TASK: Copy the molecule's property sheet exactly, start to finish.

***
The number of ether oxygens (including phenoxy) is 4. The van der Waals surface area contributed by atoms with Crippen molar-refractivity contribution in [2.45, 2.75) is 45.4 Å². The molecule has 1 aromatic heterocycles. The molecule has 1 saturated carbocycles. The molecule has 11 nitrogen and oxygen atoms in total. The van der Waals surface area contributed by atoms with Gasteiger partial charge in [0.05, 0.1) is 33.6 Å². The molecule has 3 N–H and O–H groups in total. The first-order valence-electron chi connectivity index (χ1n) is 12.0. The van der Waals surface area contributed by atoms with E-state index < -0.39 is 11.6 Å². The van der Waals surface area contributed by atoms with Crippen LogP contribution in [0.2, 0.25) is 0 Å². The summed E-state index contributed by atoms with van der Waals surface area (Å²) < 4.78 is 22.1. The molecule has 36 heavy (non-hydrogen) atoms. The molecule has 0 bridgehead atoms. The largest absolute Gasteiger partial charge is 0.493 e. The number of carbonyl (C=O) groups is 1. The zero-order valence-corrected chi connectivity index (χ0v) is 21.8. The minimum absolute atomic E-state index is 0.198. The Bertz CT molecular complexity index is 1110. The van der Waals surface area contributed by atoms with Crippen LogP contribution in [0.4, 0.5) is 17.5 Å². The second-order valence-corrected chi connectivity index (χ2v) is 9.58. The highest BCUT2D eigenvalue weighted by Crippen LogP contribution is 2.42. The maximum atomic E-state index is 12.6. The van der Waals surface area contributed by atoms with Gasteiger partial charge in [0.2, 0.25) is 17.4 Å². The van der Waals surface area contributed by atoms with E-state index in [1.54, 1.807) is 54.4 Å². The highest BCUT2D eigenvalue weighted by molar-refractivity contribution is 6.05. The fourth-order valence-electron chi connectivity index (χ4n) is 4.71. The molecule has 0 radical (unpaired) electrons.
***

The number of ether oxygens (including phenoxy) is 4. The van der Waals surface area contributed by atoms with Crippen molar-refractivity contribution in [2.45, 2.75) is 45.4 Å². The molecule has 1 aromatic heterocycles. The molecule has 1 saturated carbocycles. The molecule has 11 nitrogen and oxygen atoms in total. The van der Waals surface area contributed by atoms with Gasteiger partial charge in [0.05, 0.1) is 33.6 Å². The molecule has 3 N–H and O–H groups in total. The first-order valence-electron chi connectivity index (χ1n) is 12.0. The van der Waals surface area contributed by atoms with E-state index < -0.39 is 11.6 Å². The van der Waals surface area contributed by atoms with Crippen LogP contribution in [0.2, 0.25) is 0 Å². The summed E-state index contributed by atoms with van der Waals surface area (Å²) < 4.78 is 22.1. The molecule has 36 heavy (non-hydrogen) atoms. The molecule has 0 bridgehead atoms. The largest absolute Gasteiger partial charge is 0.493 e. The number of carbonyl (C=O) groups is 1. The zero-order valence-corrected chi connectivity index (χ0v) is 21.8. The minimum absolute atomic E-state index is 0.198. The Bertz CT molecular complexity index is 1110. The van der Waals surface area contributed by atoms with Crippen LogP contribution in [0.4, 0.5) is 17.5 Å². The second-order valence-corrected chi connectivity index (χ2v) is 9.58. The highest BCUT2D eigenvalue weighted by Crippen LogP contribution is 2.42. The maximum atomic E-state index is 12.6. The van der Waals surface area contributed by atoms with Gasteiger partial charge in [0.2, 0.25) is 17.4 Å². The van der Waals surface area contributed by atoms with E-state index in [1.54, 1.807) is 54.4 Å². The highest BCUT2D eigenvalue weighted by molar-refractivity contribution is 6.05. The fourth-order valence-electron chi connectivity index (χ4n) is 4.71. The molecule has 0 radical (unpaired) electrons.